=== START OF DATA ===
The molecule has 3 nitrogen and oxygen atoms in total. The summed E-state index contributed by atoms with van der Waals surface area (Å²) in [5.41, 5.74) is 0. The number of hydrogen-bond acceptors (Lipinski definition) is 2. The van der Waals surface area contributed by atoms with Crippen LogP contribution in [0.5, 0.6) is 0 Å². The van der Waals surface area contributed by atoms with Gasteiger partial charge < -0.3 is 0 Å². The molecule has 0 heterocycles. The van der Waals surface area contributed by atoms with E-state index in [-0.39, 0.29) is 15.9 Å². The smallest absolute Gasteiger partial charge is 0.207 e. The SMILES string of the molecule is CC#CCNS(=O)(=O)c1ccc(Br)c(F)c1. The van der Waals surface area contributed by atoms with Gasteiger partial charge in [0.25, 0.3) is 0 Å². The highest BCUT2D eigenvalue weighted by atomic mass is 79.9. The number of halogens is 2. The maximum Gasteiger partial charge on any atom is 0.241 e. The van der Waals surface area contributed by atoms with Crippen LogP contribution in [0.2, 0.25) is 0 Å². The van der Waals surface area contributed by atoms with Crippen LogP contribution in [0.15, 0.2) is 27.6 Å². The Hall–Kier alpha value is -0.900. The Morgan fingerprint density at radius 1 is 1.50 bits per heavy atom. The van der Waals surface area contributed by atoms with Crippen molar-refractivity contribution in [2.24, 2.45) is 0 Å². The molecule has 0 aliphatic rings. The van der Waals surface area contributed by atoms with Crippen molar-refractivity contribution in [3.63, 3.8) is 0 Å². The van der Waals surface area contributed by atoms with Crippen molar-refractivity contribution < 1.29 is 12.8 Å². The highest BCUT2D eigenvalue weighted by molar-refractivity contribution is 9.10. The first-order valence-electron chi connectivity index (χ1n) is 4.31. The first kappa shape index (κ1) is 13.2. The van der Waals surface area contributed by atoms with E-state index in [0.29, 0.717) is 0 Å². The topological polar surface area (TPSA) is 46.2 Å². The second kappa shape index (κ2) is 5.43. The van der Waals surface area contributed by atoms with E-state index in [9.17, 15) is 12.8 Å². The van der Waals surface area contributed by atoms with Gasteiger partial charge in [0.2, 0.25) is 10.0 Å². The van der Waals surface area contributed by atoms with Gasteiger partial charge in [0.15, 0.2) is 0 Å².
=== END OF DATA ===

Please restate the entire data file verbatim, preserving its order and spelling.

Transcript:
The molecule has 3 nitrogen and oxygen atoms in total. The summed E-state index contributed by atoms with van der Waals surface area (Å²) in [5.41, 5.74) is 0. The number of hydrogen-bond acceptors (Lipinski definition) is 2. The van der Waals surface area contributed by atoms with Crippen LogP contribution in [0.5, 0.6) is 0 Å². The van der Waals surface area contributed by atoms with Gasteiger partial charge < -0.3 is 0 Å². The molecule has 0 heterocycles. The van der Waals surface area contributed by atoms with E-state index in [-0.39, 0.29) is 15.9 Å². The smallest absolute Gasteiger partial charge is 0.207 e. The SMILES string of the molecule is CC#CCNS(=O)(=O)c1ccc(Br)c(F)c1. The van der Waals surface area contributed by atoms with Gasteiger partial charge in [0.25, 0.3) is 0 Å². The highest BCUT2D eigenvalue weighted by atomic mass is 79.9. The number of halogens is 2. The maximum Gasteiger partial charge on any atom is 0.241 e. The van der Waals surface area contributed by atoms with Crippen LogP contribution in [0.2, 0.25) is 0 Å². The van der Waals surface area contributed by atoms with Crippen LogP contribution in [0.15, 0.2) is 27.6 Å². The Hall–Kier alpha value is -0.900. The Morgan fingerprint density at radius 1 is 1.50 bits per heavy atom. The van der Waals surface area contributed by atoms with Crippen molar-refractivity contribution in [2.24, 2.45) is 0 Å². The molecule has 0 aliphatic rings. The van der Waals surface area contributed by atoms with Crippen molar-refractivity contribution in [3.63, 3.8) is 0 Å². The van der Waals surface area contributed by atoms with Crippen molar-refractivity contribution < 1.29 is 12.8 Å². The highest BCUT2D eigenvalue weighted by molar-refractivity contribution is 9.10. The first-order valence-electron chi connectivity index (χ1n) is 4.31. The first kappa shape index (κ1) is 13.2. The van der Waals surface area contributed by atoms with E-state index in [0.29, 0.717) is 0 Å². The topological polar surface area (TPSA) is 46.2 Å². The second kappa shape index (κ2) is 5.43. The van der Waals surface area contributed by atoms with E-state index in [9.17, 15) is 12.8 Å². The van der Waals surface area contributed by atoms with Gasteiger partial charge in [0.2, 0.25) is 10.0 Å². The van der Waals surface area contributed by atoms with Gasteiger partial charge in [0.15, 0.2) is 0 Å².